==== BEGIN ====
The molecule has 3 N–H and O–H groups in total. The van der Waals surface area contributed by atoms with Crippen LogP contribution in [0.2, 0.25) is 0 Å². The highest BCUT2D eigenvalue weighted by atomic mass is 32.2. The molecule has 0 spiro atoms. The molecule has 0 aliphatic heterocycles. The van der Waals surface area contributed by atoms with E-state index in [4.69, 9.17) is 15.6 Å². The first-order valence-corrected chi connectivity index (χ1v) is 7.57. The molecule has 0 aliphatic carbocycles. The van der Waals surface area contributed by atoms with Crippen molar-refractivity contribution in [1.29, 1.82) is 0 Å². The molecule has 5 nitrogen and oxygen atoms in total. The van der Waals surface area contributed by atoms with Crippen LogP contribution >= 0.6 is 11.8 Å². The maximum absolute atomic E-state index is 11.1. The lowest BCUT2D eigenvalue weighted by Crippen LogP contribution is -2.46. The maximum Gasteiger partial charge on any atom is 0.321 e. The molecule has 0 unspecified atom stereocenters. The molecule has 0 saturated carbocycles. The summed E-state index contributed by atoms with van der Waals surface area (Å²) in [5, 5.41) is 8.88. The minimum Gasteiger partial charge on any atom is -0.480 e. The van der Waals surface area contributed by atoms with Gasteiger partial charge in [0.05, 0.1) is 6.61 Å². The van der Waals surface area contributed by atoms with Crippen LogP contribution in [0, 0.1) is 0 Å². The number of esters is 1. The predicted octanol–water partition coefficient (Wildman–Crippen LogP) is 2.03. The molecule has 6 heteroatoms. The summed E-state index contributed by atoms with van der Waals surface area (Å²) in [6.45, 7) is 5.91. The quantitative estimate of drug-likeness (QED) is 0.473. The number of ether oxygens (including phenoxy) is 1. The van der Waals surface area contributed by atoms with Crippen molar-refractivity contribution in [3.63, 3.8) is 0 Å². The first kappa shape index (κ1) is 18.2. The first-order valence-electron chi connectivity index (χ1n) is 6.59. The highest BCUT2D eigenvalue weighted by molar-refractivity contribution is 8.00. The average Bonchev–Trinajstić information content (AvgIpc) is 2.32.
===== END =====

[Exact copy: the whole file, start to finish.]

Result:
The molecule has 3 N–H and O–H groups in total. The van der Waals surface area contributed by atoms with Crippen LogP contribution in [0.2, 0.25) is 0 Å². The highest BCUT2D eigenvalue weighted by atomic mass is 32.2. The molecule has 0 spiro atoms. The molecule has 0 aliphatic heterocycles. The van der Waals surface area contributed by atoms with E-state index in [4.69, 9.17) is 15.6 Å². The first-order valence-corrected chi connectivity index (χ1v) is 7.57. The molecule has 0 aliphatic carbocycles. The van der Waals surface area contributed by atoms with Crippen molar-refractivity contribution in [1.29, 1.82) is 0 Å². The molecule has 5 nitrogen and oxygen atoms in total. The van der Waals surface area contributed by atoms with Crippen LogP contribution >= 0.6 is 11.8 Å². The maximum absolute atomic E-state index is 11.1. The lowest BCUT2D eigenvalue weighted by Crippen LogP contribution is -2.46. The maximum Gasteiger partial charge on any atom is 0.321 e. The molecule has 0 unspecified atom stereocenters. The molecule has 0 saturated carbocycles. The summed E-state index contributed by atoms with van der Waals surface area (Å²) in [5, 5.41) is 8.88. The minimum Gasteiger partial charge on any atom is -0.480 e. The van der Waals surface area contributed by atoms with Gasteiger partial charge in [0.05, 0.1) is 6.61 Å². The van der Waals surface area contributed by atoms with Crippen LogP contribution in [0, 0.1) is 0 Å². The number of esters is 1. The predicted octanol–water partition coefficient (Wildman–Crippen LogP) is 2.03. The molecule has 6 heteroatoms. The summed E-state index contributed by atoms with van der Waals surface area (Å²) in [6.45, 7) is 5.91. The quantitative estimate of drug-likeness (QED) is 0.473. The number of ether oxygens (including phenoxy) is 1. The van der Waals surface area contributed by atoms with Crippen molar-refractivity contribution in [3.63, 3.8) is 0 Å². The first kappa shape index (κ1) is 18.2. The first-order valence-electron chi connectivity index (χ1n) is 6.59. The highest BCUT2D eigenvalue weighted by molar-refractivity contribution is 8.00. The average Bonchev–Trinajstić information content (AvgIpc) is 2.32.